4. I fear that this discussion may go over my head but I will look forward to reading the series all the same. By coincidence, just this week the ten year old and I have been batting the subject of religion (and by extension what happens when you die, etc). Most often, as it happens, while driving in the car (how many good conversations do we have in the car? Killing time, captive audience, etc etc).

    What has struck me as we’ve talked so far, is just how fluid my own beliefs really are. My reasonings are not nearly as finely crafted as I thought them to be, and are barely a match for the imagination of a ten year old with a seemingly infinite capacity to believe in the unseen, the untestable, the unknowable.

    Who knew you could keep so fit just by taking a simple car trip with a ten year old!

  5. Jeannie Ruiz says:

    I guess I’m always surprised by peoples’ need to define everything.
    Why does my “agnosticism” have to be the same as yours? My daughter has expressed interest in God and Jesus due to conversations with schoolmates.

    Let me share the “understanding” of a 6-yr-old.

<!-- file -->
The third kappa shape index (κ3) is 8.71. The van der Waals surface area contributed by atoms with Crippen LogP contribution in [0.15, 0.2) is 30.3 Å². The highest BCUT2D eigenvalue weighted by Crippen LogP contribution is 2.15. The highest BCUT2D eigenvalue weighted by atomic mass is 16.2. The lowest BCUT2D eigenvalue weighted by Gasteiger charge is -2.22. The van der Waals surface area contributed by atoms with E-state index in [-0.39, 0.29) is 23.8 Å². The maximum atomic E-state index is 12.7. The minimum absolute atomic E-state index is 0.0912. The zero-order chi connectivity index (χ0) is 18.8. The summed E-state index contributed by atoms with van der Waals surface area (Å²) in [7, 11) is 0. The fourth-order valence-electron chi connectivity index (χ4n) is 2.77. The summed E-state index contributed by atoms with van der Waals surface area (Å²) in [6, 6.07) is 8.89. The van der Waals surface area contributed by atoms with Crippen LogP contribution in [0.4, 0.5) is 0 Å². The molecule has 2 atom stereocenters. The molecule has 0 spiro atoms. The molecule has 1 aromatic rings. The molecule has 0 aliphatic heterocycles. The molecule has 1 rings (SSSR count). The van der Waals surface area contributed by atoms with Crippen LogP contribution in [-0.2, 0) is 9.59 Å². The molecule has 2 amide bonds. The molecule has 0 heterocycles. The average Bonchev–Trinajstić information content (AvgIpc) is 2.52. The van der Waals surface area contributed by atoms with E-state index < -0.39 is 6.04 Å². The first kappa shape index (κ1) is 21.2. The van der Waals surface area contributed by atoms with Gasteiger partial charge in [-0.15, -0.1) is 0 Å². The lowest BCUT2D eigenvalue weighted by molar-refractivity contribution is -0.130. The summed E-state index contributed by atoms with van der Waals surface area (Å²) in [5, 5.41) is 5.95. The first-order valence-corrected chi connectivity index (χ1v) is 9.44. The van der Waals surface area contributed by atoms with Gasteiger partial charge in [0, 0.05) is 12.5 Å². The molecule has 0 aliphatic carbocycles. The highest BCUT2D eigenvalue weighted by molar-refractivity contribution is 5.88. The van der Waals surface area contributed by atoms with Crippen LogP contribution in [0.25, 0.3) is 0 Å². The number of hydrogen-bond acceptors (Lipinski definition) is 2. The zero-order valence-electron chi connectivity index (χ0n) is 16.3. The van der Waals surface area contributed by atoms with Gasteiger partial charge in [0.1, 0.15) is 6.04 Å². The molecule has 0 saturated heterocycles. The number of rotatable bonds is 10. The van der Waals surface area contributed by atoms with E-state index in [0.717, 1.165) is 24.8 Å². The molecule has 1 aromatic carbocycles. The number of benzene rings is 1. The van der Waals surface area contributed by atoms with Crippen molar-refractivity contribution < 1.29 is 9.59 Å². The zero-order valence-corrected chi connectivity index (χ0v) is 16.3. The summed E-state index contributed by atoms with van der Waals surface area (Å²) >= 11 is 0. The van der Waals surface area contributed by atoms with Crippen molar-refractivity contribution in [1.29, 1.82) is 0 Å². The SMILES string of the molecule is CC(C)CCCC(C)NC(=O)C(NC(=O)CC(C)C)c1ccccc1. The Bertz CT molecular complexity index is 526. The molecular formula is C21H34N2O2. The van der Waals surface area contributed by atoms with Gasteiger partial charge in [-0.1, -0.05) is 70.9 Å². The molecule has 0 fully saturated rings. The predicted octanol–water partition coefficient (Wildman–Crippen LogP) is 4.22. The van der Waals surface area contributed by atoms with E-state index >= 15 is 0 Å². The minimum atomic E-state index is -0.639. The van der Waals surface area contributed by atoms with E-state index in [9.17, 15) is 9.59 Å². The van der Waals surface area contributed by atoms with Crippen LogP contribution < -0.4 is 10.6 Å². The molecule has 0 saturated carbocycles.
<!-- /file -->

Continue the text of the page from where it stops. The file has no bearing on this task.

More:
“So God lives way way way way out past all the stars and worlds, and that is where we go when we die if we are good people. And we give a man a ticket like at the movies so he will open the gate. Maybe we should get a Magic Band like at Disney World so we can just touch the gate to get in… Then we have to give the three-headed dog a bone or something so he’ll let us across the river. Then Grandma can pick up Muppy Dog at the Heaven doggy daycare. And when Emma Cat dies we can get her too but at the cat daycare. She will hate it there so we should hurry. And we will see all the people that died so no one is lonely… Unless you were bad and then you have to wait on the inside of the Earth for the bad angel that was greedy and tried to take God’s stuff and had to go in timeout. He doesn’t have a magic gate though. He is just in a really looooooong timeout waiting for all the bad people.”